After a travel professional has been in the industry for a while, it is easy to become disillusioned with the sales process. It’s not hard to understand why. The competition is fierce. Potential clients are jaded from an abundance of mis-information. The sales cycle can be a long one and then the client you have been carefully grooming for a big trip books elsewhere. At some point, we all need to step back and re-evaluate our perspective on sales.
When you gain a new vantage point you quickly realize something interesting. The glitch in the sales process has nothing to do with your clients and everything to do with you. Chances are you are approaching sales from the wrong perspective – your own. Clients don’t want to be sold anything. They want to buy a wonderful trip. Therein lies all the difference.
The features of a trip are certainly important, but make sure that the client understands the features in terms of the benefits to them. It’s great that you have chosen a hotel in the center of town – but you need to explain the benefit to the client. The hotel is a “boutique”? Great! What does that mean to the client? You will no doubt be passionate about what you have done for the client, so make sure to let them in on the secret.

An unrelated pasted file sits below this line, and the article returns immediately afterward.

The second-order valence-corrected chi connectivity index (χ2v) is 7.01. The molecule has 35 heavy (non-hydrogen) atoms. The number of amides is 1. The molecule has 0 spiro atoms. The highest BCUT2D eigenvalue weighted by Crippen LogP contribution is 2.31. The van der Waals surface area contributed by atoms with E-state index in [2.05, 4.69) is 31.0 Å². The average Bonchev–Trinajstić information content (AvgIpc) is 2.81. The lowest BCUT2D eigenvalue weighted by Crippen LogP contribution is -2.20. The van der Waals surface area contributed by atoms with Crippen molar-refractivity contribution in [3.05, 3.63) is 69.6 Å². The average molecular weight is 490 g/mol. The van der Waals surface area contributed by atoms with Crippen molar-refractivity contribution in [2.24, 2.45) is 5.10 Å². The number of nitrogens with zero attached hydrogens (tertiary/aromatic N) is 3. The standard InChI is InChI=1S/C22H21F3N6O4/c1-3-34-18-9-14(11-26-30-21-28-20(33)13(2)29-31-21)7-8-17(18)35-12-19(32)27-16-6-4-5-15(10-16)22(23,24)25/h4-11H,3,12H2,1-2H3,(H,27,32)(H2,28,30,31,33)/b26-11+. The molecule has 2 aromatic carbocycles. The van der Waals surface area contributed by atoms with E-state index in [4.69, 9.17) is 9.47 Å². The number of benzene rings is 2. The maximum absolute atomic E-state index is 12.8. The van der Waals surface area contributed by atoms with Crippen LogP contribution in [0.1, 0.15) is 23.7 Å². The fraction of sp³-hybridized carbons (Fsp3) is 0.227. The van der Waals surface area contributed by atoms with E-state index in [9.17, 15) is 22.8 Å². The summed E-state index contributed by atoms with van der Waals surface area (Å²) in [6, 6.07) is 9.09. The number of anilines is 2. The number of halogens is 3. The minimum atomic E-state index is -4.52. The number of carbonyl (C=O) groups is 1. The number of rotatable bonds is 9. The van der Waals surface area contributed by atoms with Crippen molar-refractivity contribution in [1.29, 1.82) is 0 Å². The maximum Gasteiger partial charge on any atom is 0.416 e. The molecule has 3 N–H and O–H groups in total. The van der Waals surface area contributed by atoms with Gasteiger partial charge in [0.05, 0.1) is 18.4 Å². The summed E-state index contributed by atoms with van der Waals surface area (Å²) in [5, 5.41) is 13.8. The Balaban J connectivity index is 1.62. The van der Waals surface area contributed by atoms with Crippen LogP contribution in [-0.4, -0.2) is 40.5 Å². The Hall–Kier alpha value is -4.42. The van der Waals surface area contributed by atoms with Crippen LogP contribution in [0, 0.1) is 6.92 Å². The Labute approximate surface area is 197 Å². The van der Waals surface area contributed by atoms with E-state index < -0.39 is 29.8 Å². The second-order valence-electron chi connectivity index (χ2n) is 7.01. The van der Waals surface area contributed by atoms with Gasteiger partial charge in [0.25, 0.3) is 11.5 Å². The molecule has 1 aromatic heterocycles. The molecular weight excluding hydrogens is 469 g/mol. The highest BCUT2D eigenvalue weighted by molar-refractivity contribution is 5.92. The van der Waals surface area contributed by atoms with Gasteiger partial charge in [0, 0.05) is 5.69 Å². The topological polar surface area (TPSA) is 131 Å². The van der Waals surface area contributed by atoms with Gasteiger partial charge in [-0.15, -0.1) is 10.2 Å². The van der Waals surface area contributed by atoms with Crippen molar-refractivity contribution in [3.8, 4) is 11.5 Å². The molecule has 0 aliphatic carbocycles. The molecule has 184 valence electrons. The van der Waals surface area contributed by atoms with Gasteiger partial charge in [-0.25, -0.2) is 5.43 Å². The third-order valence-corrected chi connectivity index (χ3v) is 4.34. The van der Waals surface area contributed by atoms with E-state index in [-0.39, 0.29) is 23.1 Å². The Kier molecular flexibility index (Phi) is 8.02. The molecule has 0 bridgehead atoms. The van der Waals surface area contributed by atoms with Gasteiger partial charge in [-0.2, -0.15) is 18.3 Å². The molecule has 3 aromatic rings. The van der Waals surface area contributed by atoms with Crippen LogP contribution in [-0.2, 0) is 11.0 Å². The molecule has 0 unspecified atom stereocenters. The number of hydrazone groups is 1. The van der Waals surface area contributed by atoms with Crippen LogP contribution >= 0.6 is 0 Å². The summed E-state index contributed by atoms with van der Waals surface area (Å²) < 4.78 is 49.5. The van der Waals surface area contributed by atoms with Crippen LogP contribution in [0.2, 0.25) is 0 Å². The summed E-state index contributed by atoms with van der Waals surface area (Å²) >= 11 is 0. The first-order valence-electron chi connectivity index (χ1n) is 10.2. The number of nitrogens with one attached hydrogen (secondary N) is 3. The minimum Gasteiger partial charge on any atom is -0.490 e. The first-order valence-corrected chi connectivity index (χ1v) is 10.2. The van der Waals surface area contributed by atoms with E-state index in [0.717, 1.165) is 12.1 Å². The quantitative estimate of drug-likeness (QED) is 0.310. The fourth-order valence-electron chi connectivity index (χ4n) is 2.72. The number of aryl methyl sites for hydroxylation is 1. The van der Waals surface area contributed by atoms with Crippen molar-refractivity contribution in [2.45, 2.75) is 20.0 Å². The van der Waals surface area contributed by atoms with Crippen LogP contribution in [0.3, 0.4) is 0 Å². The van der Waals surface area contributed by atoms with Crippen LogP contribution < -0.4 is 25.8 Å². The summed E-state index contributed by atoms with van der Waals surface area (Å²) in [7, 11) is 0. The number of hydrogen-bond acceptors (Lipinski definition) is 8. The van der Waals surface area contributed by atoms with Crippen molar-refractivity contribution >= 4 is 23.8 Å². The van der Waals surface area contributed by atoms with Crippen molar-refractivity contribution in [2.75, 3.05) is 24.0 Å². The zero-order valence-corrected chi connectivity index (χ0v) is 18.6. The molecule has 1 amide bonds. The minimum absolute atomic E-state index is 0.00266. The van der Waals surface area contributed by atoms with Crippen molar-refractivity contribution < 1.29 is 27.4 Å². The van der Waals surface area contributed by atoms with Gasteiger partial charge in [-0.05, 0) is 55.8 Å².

Remember that you don’t have to sell your clients on the idea of travel. They want to travel already. You have to sell them on YOU and your interest in their well-being. The quickest way to sell them on you is to show that you are genuinely interested in them, in their travel, in their experiences. Romance your client. That is the reality of a relationship as a travel consultant. Every trip you plan is one more building block in a lifetime committed relationship with a client if that client comes away feeling as though your efforts were all about satisfying their needs more than about making a sale. Speak to the benefits you are arranging on their behalf.
Clients exposed to authentic, client-centric passion become passionate themselves. They will bring others to you to experience the thrill of planning and executing a travel itinerary that comes together well. The word-of-mouth process begins with great service and passion. Not with a sale but with a client-centric love of sharing the experience of travel.
If you can bring that to the party, you have taken the first step to building a first-class travel practice.